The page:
In Illinois, ages for juvenile crimes may be raised

Across the United States, officials and politicians are calling for reform to juvenile justice systems. Recent studies have shown that juveniles would most likely benefit more from rehabilitation rather than incarceration. In the state of Illinois, politicians and criminal justice reformers are making a push for changes to help with juvenile crimes. They want the state to raise the age of juvenile court eligibility.

Currently in Illinois, the maximum age for juvenile court eligibility is set at 18. The push from reformers is to raise that age to 20 years old. Advocates of this change say that this would correlate with new research, indicating that young people do not reach cognitive maturity until at least 22 years of age.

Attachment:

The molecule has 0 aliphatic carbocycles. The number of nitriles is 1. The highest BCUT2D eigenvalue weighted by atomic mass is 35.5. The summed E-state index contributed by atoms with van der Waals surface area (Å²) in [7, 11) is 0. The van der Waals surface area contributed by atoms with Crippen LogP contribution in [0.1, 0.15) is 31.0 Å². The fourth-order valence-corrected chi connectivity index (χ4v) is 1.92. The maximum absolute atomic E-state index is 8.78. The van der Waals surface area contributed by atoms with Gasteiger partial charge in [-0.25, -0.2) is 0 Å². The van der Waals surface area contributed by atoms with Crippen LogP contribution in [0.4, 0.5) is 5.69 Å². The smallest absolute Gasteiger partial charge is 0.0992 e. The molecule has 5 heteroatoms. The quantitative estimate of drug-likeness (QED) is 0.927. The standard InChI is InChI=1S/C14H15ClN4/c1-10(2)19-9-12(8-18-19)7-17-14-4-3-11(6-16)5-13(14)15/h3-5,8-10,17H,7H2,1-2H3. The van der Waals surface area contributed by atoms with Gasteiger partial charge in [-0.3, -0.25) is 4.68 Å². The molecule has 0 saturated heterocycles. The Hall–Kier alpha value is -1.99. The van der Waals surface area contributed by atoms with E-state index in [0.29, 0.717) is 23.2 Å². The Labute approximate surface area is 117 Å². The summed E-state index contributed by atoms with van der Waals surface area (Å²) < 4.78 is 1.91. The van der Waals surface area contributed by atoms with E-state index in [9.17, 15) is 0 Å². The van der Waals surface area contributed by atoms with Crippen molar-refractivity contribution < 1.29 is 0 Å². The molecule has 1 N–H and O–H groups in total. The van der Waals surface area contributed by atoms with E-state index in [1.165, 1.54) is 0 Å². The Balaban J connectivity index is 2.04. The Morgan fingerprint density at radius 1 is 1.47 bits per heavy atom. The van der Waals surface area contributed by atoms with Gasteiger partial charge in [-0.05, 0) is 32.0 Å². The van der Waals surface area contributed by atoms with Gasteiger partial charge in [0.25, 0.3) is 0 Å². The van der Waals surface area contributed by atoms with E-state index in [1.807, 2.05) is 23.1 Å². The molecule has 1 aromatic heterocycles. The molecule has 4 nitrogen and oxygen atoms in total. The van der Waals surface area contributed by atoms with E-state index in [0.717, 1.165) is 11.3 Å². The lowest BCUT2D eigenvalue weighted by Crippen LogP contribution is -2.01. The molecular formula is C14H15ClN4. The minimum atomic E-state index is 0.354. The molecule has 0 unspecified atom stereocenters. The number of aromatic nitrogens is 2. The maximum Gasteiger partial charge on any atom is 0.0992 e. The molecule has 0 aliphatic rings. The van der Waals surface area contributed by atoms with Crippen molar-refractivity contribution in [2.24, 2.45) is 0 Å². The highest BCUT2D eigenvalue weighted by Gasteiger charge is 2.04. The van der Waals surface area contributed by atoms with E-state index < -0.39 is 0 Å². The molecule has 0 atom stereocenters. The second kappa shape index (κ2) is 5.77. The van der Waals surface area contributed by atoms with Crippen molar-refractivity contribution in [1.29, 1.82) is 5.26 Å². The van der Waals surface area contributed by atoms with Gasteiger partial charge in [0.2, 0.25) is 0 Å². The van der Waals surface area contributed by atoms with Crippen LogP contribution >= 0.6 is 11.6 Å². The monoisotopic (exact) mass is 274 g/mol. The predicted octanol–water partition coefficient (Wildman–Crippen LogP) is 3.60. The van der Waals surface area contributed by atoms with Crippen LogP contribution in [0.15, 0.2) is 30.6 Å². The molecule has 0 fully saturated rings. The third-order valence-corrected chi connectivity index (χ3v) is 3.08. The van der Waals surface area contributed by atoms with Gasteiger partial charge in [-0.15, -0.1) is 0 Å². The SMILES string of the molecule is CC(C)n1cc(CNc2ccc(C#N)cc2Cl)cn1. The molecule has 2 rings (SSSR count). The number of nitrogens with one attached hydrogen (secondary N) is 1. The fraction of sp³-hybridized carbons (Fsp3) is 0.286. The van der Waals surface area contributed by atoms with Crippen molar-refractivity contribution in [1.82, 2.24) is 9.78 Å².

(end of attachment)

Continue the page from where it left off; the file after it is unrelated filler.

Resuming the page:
One senator said that she has two kids who are ages 19 and 22, and their brains are not fully developed. The senator argued that, in Illinois, a person is not allowed to buy cigarettes or alcohol until age 21, so why should a person be convicted as an adult when the individual is 18? The lawmaker will be part of an upcoming conference along with juvenile court officials from European countries who have seen significant progress from raising the age of juvenile convictions.

Many feel that juvenile justice reform like this is sorely needed and long overdue in the United States. One bad decision can result in a criminal charge and could potentially ruin a young person’s life. It is important to remember that those who have been charged with juvenile crimes always have the right to seek legal representation. Much-needed guidance and protection of personal rights can be obtained by consulting a knowledgeable and experienced attorney.